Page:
The Democratic Party could enforce a ban on large donations during primaries. After all, Democratic candidates can't become Democratic candidates without the party's endorsement, so the party really does have the final say. A ban on large donations in the primaries would let us use more of our resources defeating Republicans, and it would show skeptical voters that we really are trying to do things differently. It would also improve the primary selection process by encouraging more substantive debate in place of shallow TV and radio ads.

At 7:34 AM, Anonymous Anonymous said...

Kurt's comments list the many reasons why the Democratic Party should be seen as a lost cause. None of the things he lists are going to change as long as those running the Party retain control of the reins. Everything they have done while in power has been to ensure that no one can mount a viable challenge to their control, which can be seen in how quickly Bernie (while not a Party member) and Keith Ellison and other so-called progressives have knuckled under. They can see the futility of refusing to be assimilated by the Democratic Party Borg.

This can only be changed when those progressives with integrity break free of the Party. To steal a phrase from the deservedly-loathed Maggie Thatcher, "There Is No Alternative".

At 8:55 AM, Blogger Kurt said...

This comment has been removed by the author.

At 8:56 AM, Blogger Kurt said...

Anonymous, I'm having trouble understanding your prescription:
Step 1: progressives leave the Democratic Party.
Step 2: ???
Step 3: things get better.
(h/t gnomes)

I realize it is idealistic to entreat Democrats to act in the better way, but everything progressives ever accomplish starts with idealism. I believe we Democrats can transform our own organization in this way. All organizations evolve, and sometimes they can be made to evolve for the better.

Even so, we have to make our path and our plan on the terrain where we actually find ourselves. Leadership means getting people to move in the right direction, toward the higher ground. It doesn't mean walking away from them.

At 12:12 PM, Anonymous Anonymous said...

You must like having liars and incompetent frauds lead your party, Kurt. I hope you don't live to regret your choices.

At 12:34 PM, Blogger Kurt said...

Why can't we step up and be leaders ourselves, Anonymous, along with like-minded people? If you don't believe progressives are capable of doing that within the Democratic Party, with an existing infrastructure and constituency for us to build on, then why do you think we'd be so magically successful by starting from scratch?

At 1:00 PM, Anonymous Anonymous said...

Here's your "magically successful" party reform:

"Panicked that stalwart progressive Donna Edwards might be elected, last year the banksters financed Van Hollen's successful primary race against her for the Senate, giving him $3,306,869, more than any other non-incumbent from either party."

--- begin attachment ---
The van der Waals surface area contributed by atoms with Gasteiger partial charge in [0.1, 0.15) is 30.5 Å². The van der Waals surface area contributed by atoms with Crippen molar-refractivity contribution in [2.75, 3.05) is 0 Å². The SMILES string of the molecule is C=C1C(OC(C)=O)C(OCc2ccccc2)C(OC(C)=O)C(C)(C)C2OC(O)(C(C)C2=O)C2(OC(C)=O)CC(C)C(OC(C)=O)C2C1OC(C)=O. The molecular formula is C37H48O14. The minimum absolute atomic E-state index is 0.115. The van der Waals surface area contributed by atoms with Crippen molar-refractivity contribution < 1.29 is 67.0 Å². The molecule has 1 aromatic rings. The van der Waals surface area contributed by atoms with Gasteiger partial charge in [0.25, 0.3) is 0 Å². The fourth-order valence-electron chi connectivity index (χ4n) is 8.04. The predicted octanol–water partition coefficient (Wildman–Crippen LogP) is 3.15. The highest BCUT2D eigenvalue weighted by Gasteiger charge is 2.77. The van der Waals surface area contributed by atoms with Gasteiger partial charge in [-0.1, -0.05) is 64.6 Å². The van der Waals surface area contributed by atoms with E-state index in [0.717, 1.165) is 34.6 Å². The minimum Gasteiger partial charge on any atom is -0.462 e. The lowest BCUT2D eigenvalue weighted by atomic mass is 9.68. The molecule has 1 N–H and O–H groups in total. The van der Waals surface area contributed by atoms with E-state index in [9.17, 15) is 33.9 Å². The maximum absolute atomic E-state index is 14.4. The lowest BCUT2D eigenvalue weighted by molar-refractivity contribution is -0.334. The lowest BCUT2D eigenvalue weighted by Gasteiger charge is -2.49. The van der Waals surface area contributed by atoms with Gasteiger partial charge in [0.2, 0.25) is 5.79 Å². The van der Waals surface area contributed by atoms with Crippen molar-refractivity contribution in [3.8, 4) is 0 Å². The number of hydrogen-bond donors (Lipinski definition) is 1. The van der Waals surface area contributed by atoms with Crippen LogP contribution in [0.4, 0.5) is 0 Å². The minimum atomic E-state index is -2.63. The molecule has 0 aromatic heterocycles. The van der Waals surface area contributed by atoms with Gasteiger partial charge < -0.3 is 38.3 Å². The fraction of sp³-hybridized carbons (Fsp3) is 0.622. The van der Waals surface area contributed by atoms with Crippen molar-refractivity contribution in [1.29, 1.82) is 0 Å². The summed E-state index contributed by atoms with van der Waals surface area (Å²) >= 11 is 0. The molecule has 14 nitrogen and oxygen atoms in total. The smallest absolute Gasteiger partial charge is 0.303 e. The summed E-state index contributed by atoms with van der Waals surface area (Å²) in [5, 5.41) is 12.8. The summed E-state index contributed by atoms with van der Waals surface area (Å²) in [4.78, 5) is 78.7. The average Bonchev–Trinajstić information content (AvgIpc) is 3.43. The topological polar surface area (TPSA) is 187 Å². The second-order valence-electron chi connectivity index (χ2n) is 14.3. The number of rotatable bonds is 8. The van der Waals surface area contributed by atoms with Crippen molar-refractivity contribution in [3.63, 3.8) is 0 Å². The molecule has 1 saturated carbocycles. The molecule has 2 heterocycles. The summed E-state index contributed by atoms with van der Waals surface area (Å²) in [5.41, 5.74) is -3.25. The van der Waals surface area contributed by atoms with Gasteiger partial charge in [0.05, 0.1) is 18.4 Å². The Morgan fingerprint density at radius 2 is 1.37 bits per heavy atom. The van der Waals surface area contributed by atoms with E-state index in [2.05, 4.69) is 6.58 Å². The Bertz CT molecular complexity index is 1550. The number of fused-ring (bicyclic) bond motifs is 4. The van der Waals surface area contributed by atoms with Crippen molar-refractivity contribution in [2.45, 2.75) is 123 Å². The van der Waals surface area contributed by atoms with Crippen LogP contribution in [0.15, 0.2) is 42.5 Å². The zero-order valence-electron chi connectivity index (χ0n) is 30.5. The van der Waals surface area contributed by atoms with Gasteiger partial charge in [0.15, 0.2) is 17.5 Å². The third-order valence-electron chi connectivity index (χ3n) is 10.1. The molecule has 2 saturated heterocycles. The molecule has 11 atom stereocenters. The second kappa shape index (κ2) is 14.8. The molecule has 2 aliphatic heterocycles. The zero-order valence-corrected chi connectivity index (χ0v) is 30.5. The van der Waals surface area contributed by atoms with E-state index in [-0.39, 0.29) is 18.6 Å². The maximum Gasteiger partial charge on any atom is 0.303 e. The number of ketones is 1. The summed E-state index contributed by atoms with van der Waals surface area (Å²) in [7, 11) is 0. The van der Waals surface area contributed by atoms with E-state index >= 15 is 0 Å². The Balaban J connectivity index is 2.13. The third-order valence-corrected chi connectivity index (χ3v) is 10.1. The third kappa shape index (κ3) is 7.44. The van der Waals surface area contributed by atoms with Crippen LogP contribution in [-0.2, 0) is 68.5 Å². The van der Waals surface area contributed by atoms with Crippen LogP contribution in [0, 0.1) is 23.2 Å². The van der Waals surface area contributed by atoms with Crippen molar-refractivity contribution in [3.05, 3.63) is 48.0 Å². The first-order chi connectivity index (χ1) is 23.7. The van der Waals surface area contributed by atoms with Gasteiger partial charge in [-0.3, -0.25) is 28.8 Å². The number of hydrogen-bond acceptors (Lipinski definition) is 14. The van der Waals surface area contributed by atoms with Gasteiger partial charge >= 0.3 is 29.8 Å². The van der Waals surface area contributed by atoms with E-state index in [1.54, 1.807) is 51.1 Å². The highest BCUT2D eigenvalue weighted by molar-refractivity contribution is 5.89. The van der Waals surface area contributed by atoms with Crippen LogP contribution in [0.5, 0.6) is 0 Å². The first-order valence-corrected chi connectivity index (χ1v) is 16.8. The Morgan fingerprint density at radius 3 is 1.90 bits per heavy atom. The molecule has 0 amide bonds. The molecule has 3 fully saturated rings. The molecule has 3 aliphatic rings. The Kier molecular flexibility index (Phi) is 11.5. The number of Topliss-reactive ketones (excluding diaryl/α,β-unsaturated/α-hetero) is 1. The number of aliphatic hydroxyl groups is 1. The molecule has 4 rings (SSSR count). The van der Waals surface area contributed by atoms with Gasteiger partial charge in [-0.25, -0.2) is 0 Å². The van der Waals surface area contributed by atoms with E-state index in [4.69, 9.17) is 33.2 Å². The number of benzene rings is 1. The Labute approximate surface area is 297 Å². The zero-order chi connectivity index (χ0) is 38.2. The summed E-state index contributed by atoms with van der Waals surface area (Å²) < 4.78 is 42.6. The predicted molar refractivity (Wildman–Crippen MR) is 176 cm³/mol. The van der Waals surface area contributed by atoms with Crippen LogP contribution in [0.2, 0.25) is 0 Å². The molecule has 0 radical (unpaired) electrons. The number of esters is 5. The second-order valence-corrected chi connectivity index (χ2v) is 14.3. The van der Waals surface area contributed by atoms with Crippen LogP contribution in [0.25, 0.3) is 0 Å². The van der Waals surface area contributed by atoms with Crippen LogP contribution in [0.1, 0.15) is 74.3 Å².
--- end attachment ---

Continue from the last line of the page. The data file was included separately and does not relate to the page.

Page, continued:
What powerful magic do you plan on using to reform the existing Democratic infrastructure?

At 2:21 PM, Blogger Kurt said...

The example you put forward is exactly the kind of thing I'm suggesting we need to change. Will we change it though powerful magic? No, just grassroots persuasion and nuts-and-bolts platform work.

The Democratic Party isn't going away, regardless of whether you and I are part of it or not. Let's engage with it and shape it into something better. That approach seems more tangible than the plan you have offered, which is simply to walk away.

At 3:41 PM, Anonymous Anonymous said...

Kurt, Bernie tried to "engage with it" and remains on the campaign trail promoting his major issues which should be part of the Democratic Party agenda. He is not getting any support from the Party officials that I know about. He at least has the remains of a campaign fund to allow him to do some travelling in support of his issues. Does Donna Edwards?

What is it going to take for you to see that the Democratic Party is a club, and you ain't in it?

At 9:16 PM, Blogger Kurt said...

If your purpose is to help progressives advance their goals, rather than sowing division among them, then you should explain your better plan.

At 8:43 AM, Anonymous Anonymous said...

OK, Kurt. I'll make it simple for you. The outcome is preordained when one attempts to swim while wrapped in an anchor and chains. One must shed the dead weight if one is to remain afloat.

The Democratic Party is dead weight.

At 11:57 AM, Anonymous sneed urn said...

The most plausible avenue right now is a 2 to 4 year grassroots up movement of the likes of JusticeDemocrats, whose first plank is don't be corrupt, to gain traction with the electorate and get into office as democrats. It seems that it is a numbers fight. Honest new constituent representing candidates must over-run the financial elite supported candidates. Then they take the levers of power in the democratic party infrastructure to make taking big money explicitly verboten. At That point there will be a tsunami of voters supporting the party. Obviously the financial elite will throw more money at this. There is only one way to fight this...
The key is to make taking big money donations itself a publicly shame-able voter-alienating event. In the way anti- sexual harassment is becoming a social movement. Make honesty in government a "thing". Like lifetime revolving door restrictions and bans on corporate lobbyists. Voters will appreciate that.
Any candidate who has taken big money has to be called out on the public carpet, branded as what they are...corrupt, and replaced.